100 years ago splitting the atom was science fiction,
and Einstein was writing relativity equations that no
one would believe until a solar eclipse proved to the
non-eggheads that he was nearly exactly on target.

50 years ago we were just moving from fission to fusion.

A decade or two ago AT&T and IBM built their logos out
of individually placed atoms. . .the first "nanotechnology"
at the single atom level.

Today the average power bill is for enough power for whole
neighborhoods of 100 years ago.

Anyone who thinks progress is going to stop right here,
right now, may as well be out on the street with the sign:

"THE END IS NEAR!"

Because that's the only thing that's going to keep all
this from happening. . . .

Heck, even just a couple years ago no one believed me
when I said there would be add-on Terabytes for PCs
that were under $10,000. . . .

Heck, with 100g drives approaching $100, my prediction
now looks like it should never have raised an eyebrow.

(Continue reading)

Ghost Cat | 6 Jun 20:29 2002

Re: Re: Pay-to-Use EVERYTHING

5 years ago it took me 14 sec to run 100 yards. 4 years ago - 12 sec. 3
years ago 11 sec. 2 years ago - 10.5 sec. 1 year ago -10.3 sec, today - 10.2
sec. My progress slowed down as you can see. I have personal limits. The
same goes for the society and the nature in general.

----- Original Message -----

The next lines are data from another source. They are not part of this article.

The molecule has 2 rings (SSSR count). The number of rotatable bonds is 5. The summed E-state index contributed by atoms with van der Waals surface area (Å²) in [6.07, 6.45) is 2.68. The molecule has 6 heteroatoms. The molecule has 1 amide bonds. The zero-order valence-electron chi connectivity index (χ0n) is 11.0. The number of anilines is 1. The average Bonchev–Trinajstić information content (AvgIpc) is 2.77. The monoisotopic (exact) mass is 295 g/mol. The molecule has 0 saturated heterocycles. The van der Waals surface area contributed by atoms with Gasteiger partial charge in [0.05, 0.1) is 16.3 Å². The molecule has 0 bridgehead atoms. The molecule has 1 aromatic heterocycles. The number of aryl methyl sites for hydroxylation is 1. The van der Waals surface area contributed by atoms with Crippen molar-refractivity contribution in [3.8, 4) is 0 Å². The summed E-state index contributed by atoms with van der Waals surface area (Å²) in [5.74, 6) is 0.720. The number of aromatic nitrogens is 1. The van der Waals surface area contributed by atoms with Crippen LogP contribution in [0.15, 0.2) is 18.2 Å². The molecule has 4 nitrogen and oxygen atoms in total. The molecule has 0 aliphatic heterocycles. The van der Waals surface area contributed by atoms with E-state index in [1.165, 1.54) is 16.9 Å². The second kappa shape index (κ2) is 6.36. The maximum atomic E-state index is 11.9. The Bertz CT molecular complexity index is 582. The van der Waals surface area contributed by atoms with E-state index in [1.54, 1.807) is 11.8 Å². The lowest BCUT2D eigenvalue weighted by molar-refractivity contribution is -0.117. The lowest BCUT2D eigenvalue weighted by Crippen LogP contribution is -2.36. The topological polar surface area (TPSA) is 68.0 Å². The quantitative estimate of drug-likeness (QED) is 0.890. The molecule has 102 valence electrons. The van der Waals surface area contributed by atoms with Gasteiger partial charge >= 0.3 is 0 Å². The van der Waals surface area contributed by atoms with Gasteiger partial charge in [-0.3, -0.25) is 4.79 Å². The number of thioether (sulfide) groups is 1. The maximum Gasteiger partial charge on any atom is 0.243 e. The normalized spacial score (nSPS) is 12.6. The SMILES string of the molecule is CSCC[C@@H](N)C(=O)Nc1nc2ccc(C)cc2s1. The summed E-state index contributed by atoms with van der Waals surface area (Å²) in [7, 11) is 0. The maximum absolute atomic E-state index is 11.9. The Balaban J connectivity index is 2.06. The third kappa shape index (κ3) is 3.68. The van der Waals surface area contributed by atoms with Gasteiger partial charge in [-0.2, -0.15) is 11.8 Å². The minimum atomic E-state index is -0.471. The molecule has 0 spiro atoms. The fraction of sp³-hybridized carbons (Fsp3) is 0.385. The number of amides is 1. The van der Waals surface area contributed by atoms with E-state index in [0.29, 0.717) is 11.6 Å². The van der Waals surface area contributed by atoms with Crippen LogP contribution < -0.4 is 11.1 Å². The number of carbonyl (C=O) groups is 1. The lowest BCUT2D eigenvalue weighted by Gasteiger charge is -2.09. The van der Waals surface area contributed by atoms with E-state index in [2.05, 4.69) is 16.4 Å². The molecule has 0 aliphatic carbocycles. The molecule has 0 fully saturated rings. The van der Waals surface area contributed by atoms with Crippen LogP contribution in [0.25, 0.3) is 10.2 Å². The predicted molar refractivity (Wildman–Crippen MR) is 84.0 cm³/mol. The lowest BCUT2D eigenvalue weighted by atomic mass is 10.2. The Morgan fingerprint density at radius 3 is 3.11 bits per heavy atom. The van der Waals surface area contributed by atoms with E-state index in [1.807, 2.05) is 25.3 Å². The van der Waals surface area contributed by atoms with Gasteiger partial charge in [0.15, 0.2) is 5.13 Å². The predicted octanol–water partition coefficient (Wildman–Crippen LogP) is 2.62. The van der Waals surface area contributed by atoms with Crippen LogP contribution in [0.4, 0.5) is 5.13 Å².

From: "Michael Hart" <hart@...>
To: <ebook-community@...>
Sent: Thursday, June 06, 2002 10:20 AM
Subject: Re: [ebook-community] Re: Pay-to-Use EVERYTHING

>
> 100 years ago splitting the atom was science fiction,
> and Einstein was writing relativity equations that no
> one would believe until a solar eclipse proved to the
> non-eggheads that he was nearly exactly on target.
>
> 50 years ago we were just moving from fission to fusion.
>
> A decade or two ago AT&T and IBM built their logos out
> of individually placed atoms. . .the first "nanotechnology"
> at the single atom level.
>
> Today the average power bill is for enough power for whole
> neighborhoods of 100 years ago.
>
> Anyone who thinks progress is going to stop right here,
> right now, may as well be out on the street with the sign:
>
> "THE END IS NEAR!"
(Continue reading)

Cameron Dorey | 6 Jun 20:58 2002

Re: Re: Pay-to-Use EVERYTHING

Ghost Cat wrote:
> 
> 5 years ago it took me 14 sec to run 100 yards. 4 years ago - 12 sec. 3
> years ago 11 sec. 2 years ago - 10.5 sec. 1 year ago -10.3 sec, today - 10.2
> sec. My progress slowed down as you can see. I have personal limits. The
> same goes for the society and the nature in general.

Hell, no, it's not. Have you ever heard of Moore's Law for computer
processor speed/power/number of transistors on a chip (of course you
have)? He predicted that things will double about every 2 years (later
modified to every 18 months). And that's been a pretty good estimate,
maybe a little conservative. This is known as an exponential curve.